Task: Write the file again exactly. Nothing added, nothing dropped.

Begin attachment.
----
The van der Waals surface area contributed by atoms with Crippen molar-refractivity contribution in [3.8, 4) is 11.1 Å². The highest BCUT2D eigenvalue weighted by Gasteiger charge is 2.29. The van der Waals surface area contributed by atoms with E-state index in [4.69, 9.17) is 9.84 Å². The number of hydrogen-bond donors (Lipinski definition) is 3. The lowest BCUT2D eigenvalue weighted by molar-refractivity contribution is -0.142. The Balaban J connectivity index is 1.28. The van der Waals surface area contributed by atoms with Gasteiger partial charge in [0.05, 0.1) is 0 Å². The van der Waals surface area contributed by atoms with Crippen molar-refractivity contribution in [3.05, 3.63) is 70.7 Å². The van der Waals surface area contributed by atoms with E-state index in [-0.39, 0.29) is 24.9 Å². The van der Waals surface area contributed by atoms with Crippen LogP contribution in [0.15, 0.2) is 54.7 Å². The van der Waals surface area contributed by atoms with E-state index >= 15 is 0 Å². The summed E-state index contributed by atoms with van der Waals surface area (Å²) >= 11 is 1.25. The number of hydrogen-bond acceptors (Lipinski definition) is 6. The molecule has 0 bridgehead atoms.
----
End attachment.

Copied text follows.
The van der Waals surface area contributed by atoms with Crippen molar-refractivity contribution in [3.8, 4) is 11.1 Å². The highest BCUT2D eigenvalue weighted by Gasteiger charge is 2.29. The van der Waals surface area contributed by atoms with E-state index in [4.69, 9.17) is 9.84 Å². The number of hydrogen-bond donors (Lipinski definition) is 3. The lowest BCUT2D eigenvalue weighted by molar-refractivity contribution is -0.142. The Balaban J connectivity index is 1.28. The van der Waals surface area contributed by atoms with Gasteiger partial charge in [0.05, 0.1) is 0 Å². The van der Waals surface area contributed by atoms with Crippen molar-refractivity contribution in [3.05, 3.63) is 70.7 Å². The van der Waals surface area contributed by atoms with E-state index in [-0.39, 0.29) is 24.9 Å². The van der Waals surface area contributed by atoms with Crippen LogP contribution in [0.15, 0.2) is 54.7 Å². The van der Waals surface area contributed by atoms with E-state index >= 15 is 0 Å². The summed E-state index contributed by atoms with van der Waals surface area (Å²) >= 11 is 1.25. The number of hydrogen-bond acceptors (Lipinski definition) is 6. The molecule has 0 bridgehead atoms.